LG challenged me to use their new flagship Android handset, the G4, to run the blog for the last two weeks to see if it made my life easier than using my trusty iPhone – and I’ve got to admit, I don’t think I’ll be returning to my quite frankly tiny iPhone 5C anytime soon.
Last year, I tested LG’s G3, and while it was a superb handset there were a few annoying niggles that prevented it from becoming a truly great handset. Much like last year’s handset, the G4’s big talking points are the screen and the camera. The screen may have the same resolution as last year’s version, 2560×1440, but this time they’ve made significant improvements to colour reproduction and accuracy. They’ve also improved the phone’s cooling so when you’ve got the brightness set to full whack it doesn’t get as uncomfortably hot as it once did.
“Put it in the hands of a power user, or a photographer, and the results can be stunning.”
The camera, screen and battery have all seen significant improvements, too, over last year’s model, and are the best you’ll find on any phone on sale at the moment. The 16-megapixel camera is the real star here, not only has it been upped from 13-megapixels to 16-megapixels, LG has given users the ability to manually take shots. Now, this might not sound all that impressive, and judging by some of my failed attempts, it might not be. But, put it in the hands of a power user, or a photographer, and the results can be stunning. It gives users the ability to actually set the camera up like a DSLR, so you can adjust the shutter speed, white balance, and ISO. You can even get the camera to take pictures in manual mode where the camera takes pictures in a RAW format, so you can maintain the highest possible quality. Elsewhere, LG has given the G4 a much-improved image sensor, letting in 80% more light, thanks to the F1.8 aperture sensor, and they have also increased image stabilisation by adding in Z-axis feedback, the first for a camera phone.
“In layman terms the camera and screen are a match made in heaven.”
There’s no point having such a stunning camera if the phone’s screen can’t match its majesty, so LG has taken note of DCI (Digital Cinema Initiatives) colour specification, which was agreed upon by several motion picture studios as an industry standard set of specifications for colour expression standards, and LG’s improved IPS Quantum Display is the closest to get to that fabled spec on a mobile phone. In layman terms the camera and screen are a match made in heaven. There is a no phone on the market that even comes close to the specs or the ability to shoot raw, manually setup photos. Of course, taking a really good photo requires you to actually see the screen in all lighting conditions, even on a bright summer’s day, and the G4’s screen handles those situations effortlessly, allowing you to really hone in on the right picture settings before you press the button.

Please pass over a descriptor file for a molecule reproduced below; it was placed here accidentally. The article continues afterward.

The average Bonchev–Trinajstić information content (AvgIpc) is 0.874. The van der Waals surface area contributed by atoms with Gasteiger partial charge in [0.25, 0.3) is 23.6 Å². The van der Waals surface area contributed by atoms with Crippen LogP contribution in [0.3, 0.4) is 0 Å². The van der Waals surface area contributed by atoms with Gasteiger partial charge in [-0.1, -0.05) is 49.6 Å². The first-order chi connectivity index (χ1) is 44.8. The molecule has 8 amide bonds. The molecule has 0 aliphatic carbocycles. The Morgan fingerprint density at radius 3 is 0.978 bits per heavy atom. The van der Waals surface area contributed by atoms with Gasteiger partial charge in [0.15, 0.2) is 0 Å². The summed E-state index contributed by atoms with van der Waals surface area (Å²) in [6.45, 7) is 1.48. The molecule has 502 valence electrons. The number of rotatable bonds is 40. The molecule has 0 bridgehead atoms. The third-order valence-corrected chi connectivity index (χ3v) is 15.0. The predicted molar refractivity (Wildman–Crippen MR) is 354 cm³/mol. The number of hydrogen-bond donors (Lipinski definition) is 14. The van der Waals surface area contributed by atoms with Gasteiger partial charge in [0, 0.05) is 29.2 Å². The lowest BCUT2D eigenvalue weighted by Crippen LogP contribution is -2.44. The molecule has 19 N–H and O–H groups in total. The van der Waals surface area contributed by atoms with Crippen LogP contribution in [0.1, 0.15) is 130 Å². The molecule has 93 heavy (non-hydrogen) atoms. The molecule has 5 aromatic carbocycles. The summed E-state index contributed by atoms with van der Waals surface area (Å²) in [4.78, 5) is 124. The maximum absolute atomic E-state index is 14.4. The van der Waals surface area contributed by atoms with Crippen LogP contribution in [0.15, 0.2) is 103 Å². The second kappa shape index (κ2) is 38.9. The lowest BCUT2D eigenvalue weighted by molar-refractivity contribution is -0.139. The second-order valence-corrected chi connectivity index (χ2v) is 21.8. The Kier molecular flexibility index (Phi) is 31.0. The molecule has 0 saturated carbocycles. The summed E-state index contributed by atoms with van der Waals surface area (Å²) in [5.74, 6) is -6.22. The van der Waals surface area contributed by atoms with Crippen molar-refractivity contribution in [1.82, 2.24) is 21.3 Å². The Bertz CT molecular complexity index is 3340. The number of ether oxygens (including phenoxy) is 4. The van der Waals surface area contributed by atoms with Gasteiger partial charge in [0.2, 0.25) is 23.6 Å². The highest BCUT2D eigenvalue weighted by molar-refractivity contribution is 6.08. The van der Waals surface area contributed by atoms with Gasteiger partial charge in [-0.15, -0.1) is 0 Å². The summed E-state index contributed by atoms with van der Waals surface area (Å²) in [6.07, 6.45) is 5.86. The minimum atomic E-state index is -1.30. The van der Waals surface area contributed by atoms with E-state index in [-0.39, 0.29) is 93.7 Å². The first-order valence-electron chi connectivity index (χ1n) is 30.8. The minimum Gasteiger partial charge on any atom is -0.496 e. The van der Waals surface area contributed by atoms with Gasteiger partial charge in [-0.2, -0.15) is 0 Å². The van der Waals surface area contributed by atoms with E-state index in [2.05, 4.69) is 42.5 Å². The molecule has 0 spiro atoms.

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Where I would have like to have seen some improvements on the G4 compared to last year, is the phone’s chassis. It’s still made from plastic and while it doesn’t have the premium feel of some of its competitors, LG still gives you the ability to remove the rear cover, supplement the onboard memory with a microSD, up to 2 TB, and remove and replace the battery, and personally I’ll take a slightly worse build quality to have those options than have a sealed phone any day of the week. Battery-wise, the LG G4’s performance really surprised me, whilst the battery isn’t any bigger than last year, 3,000mAh, the phone is a bit more efficient thanks to the new Qualcomm Snapdragon 808 processor, so you’ll get well over a days use out of it, and with a bevy a battery-saving modes available you’ll be able to eek out more of it until your next charge.
“Basically, as a productivity device the LG G4 wipes the floor with any iPhone.”
Other nice additions over last year’s model come from LG’s new partnership with Google, so this year you’ll find Google Docs, Sheets and Slides pre-installed on the phone, as well as 100GB of Google drive space for 2 years. The inclusion of a productivity suite of apps was a real boon for me. When one of the site’s contributors sent across a word document, it was automatically pushed from the blog’s Gmail straight to the app, where I could edit it on the fly and he or she would also be able to see the changes too, making colllaborative working a breeze. Using a mobile phone on WordPress’s backend isn’t something I really do with my iPhone, the screen is just too small and you can’t upload pictures from iOS, so posting a fully finished blog post is off the cards. On the G4 I was able to easily upload an article to the blog’s backend, add a suitable picture and publish it from the handset with no issues. A future of a laptop-free blogging really became a reality with this handset. Basically, as a productivity device the LG G4 is leagues ahead of my iPhone, and add in a class-leading screen, camera and battery and you’ve got a device that can really change the way you work on the move. And that was a refreshing change for me, I could happily download promos from any number a bespoke systems that quite often are out of bounds on iOS, and do 99% of the stuff I do on my laptop on the phone whilst on the move. Overall, LG has addressed almost all of the niggles present on last year’s phone and compared to its nearest competition, Samsung’s S6, the ability to replace the battery and increase the onboard memory makes it a better handset for power users like myself.
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LG’s G4 begins shipping worldwide from this week.